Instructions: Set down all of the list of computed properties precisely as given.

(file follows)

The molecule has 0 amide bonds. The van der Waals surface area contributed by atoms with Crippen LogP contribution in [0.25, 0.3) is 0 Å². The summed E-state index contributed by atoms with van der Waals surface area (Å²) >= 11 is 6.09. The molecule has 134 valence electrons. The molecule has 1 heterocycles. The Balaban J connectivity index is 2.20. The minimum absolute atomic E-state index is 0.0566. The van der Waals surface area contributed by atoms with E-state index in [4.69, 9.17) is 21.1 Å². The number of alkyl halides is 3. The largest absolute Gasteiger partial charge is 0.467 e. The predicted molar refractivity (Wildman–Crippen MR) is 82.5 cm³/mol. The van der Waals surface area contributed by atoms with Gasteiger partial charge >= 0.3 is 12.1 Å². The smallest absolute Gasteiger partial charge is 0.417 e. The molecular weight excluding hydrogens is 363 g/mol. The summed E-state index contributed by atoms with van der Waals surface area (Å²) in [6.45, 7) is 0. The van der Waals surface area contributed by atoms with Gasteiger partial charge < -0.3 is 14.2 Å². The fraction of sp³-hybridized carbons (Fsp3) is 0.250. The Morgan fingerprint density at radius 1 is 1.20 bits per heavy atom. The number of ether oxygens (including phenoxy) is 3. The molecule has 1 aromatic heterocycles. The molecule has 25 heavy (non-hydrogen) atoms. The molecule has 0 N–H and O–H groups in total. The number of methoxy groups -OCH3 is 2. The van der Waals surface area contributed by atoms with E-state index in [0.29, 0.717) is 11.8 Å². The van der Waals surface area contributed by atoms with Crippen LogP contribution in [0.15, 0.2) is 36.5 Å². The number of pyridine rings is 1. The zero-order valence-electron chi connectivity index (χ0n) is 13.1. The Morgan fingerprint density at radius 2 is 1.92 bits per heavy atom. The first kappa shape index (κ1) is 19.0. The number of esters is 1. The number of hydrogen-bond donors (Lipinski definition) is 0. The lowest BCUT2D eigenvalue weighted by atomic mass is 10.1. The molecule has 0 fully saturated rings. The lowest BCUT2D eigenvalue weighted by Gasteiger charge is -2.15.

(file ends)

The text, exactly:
The molecule has 0 amide bonds. The van der Waals surface area contributed by atoms with Crippen LogP contribution in [0.25, 0.3) is 0 Å². The summed E-state index contributed by atoms with van der Waals surface area (Å²) >= 11 is 6.09. The molecule has 134 valence electrons. The molecule has 1 heterocycles. The Balaban J connectivity index is 2.20. The minimum absolute atomic E-state index is 0.0566. The van der Waals surface area contributed by atoms with E-state index in [4.69, 9.17) is 21.1 Å². The number of alkyl halides is 3. The largest absolute Gasteiger partial charge is 0.467 e. The predicted molar refractivity (Wildman–Crippen MR) is 82.5 cm³/mol. The van der Waals surface area contributed by atoms with Gasteiger partial charge >= 0.3 is 12.1 Å². The smallest absolute Gasteiger partial charge is 0.417 e. The molecular weight excluding hydrogens is 363 g/mol. The summed E-state index contributed by atoms with van der Waals surface area (Å²) in [6.45, 7) is 0. The van der Waals surface area contributed by atoms with Gasteiger partial charge < -0.3 is 14.2 Å². The fraction of sp³-hybridized carbons (Fsp3) is 0.250. The Morgan fingerprint density at radius 1 is 1.20 bits per heavy atom. The number of ether oxygens (including phenoxy) is 3. The molecule has 1 aromatic heterocycles. The molecule has 25 heavy (non-hydrogen) atoms. The molecule has 0 N–H and O–H groups in total. The number of methoxy groups -OCH3 is 2. The van der Waals surface area contributed by atoms with E-state index in [0.29, 0.717) is 11.8 Å². The van der Waals surface area contributed by atoms with Crippen LogP contribution in [0.15, 0.2) is 36.5 Å². The number of pyridine rings is 1. The zero-order valence-electron chi connectivity index (χ0n) is 13.1. The Morgan fingerprint density at radius 2 is 1.92 bits per heavy atom. The first kappa shape index (κ1) is 19.0. The number of esters is 1. The number of hydrogen-bond donors (Lipinski definition) is 0. The lowest BCUT2D eigenvalue weighted by atomic mass is 10.1. The molecule has 0 fully saturated rings. The lowest BCUT2D eigenvalue weighted by Gasteiger charge is -2.15.